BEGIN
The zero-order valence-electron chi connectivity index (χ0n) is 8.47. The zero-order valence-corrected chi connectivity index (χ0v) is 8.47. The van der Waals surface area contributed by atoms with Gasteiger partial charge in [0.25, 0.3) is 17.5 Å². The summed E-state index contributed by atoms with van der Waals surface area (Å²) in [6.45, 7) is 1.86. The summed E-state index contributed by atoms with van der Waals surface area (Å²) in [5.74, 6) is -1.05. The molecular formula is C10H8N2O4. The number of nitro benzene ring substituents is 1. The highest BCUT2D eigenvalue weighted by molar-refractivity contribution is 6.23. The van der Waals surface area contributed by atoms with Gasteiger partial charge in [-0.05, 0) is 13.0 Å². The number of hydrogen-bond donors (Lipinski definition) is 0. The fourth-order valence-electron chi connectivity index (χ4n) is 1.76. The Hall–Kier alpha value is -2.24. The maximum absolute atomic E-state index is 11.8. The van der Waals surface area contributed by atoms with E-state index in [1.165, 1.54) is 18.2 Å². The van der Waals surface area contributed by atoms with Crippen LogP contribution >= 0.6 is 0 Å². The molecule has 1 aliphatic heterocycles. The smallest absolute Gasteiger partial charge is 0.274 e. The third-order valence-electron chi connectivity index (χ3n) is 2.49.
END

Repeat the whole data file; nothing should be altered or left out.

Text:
The zero-order valence-electron chi connectivity index (χ0n) is 8.47. The zero-order valence-corrected chi connectivity index (χ0v) is 8.47. The van der Waals surface area contributed by atoms with Gasteiger partial charge in [0.25, 0.3) is 17.5 Å². The summed E-state index contributed by atoms with van der Waals surface area (Å²) in [6.45, 7) is 1.86. The summed E-state index contributed by atoms with van der Waals surface area (Å²) in [5.74, 6) is -1.05. The molecular formula is C10H8N2O4. The number of nitro benzene ring substituents is 1. The highest BCUT2D eigenvalue weighted by molar-refractivity contribution is 6.23. The van der Waals surface area contributed by atoms with Gasteiger partial charge in [-0.05, 0) is 13.0 Å². The number of hydrogen-bond donors (Lipinski definition) is 0. The fourth-order valence-electron chi connectivity index (χ4n) is 1.76. The Hall–Kier alpha value is -2.24. The maximum absolute atomic E-state index is 11.8. The van der Waals surface area contributed by atoms with E-state index in [1.165, 1.54) is 18.2 Å². The van der Waals surface area contributed by atoms with Crippen LogP contribution >= 0.6 is 0 Å². The molecule has 1 aliphatic heterocycles. The smallest absolute Gasteiger partial charge is 0.274 e. The third-order valence-electron chi connectivity index (χ3n) is 2.49.